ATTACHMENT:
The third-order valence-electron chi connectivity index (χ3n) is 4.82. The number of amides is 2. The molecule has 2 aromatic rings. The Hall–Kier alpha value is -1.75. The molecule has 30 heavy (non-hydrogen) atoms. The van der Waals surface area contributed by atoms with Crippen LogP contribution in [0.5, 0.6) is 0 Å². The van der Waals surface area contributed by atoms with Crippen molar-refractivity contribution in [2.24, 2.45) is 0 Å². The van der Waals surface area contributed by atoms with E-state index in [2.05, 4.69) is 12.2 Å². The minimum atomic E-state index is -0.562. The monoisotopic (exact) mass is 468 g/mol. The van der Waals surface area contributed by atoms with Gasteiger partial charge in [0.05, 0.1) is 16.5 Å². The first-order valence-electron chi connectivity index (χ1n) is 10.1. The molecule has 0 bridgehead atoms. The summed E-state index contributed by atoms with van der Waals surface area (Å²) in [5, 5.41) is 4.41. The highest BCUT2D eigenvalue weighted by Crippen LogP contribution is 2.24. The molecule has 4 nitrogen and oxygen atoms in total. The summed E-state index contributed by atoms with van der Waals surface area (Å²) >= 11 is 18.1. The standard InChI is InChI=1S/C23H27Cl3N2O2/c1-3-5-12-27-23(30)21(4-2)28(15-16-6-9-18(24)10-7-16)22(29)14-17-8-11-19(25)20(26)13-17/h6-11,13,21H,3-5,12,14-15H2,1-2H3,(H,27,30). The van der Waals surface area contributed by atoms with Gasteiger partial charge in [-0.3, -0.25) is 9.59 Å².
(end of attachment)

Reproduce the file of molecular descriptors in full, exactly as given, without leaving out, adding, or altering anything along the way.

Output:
The third-order valence-electron chi connectivity index (χ3n) is 4.82. The number of amides is 2. The molecule has 2 aromatic rings. The Hall–Kier alpha value is -1.75. The molecule has 30 heavy (non-hydrogen) atoms. The van der Waals surface area contributed by atoms with Crippen LogP contribution in [0.5, 0.6) is 0 Å². The van der Waals surface area contributed by atoms with Crippen molar-refractivity contribution in [2.24, 2.45) is 0 Å². The van der Waals surface area contributed by atoms with E-state index in [2.05, 4.69) is 12.2 Å². The minimum atomic E-state index is -0.562. The monoisotopic (exact) mass is 468 g/mol. The van der Waals surface area contributed by atoms with Gasteiger partial charge in [0.05, 0.1) is 16.5 Å². The first-order valence-electron chi connectivity index (χ1n) is 10.1. The molecule has 0 bridgehead atoms. The summed E-state index contributed by atoms with van der Waals surface area (Å²) in [5, 5.41) is 4.41. The highest BCUT2D eigenvalue weighted by Crippen LogP contribution is 2.24. The molecule has 4 nitrogen and oxygen atoms in total. The summed E-state index contributed by atoms with van der Waals surface area (Å²) >= 11 is 18.1. The standard InChI is InChI=1S/C23H27Cl3N2O2/c1-3-5-12-27-23(30)21(4-2)28(15-16-6-9-18(24)10-7-16)22(29)14-17-8-11-19(25)20(26)13-17/h6-11,13,21H,3-5,12,14-15H2,1-2H3,(H,27,30). The van der Waals surface area contributed by atoms with Gasteiger partial charge in [-0.3, -0.25) is 9.59 Å².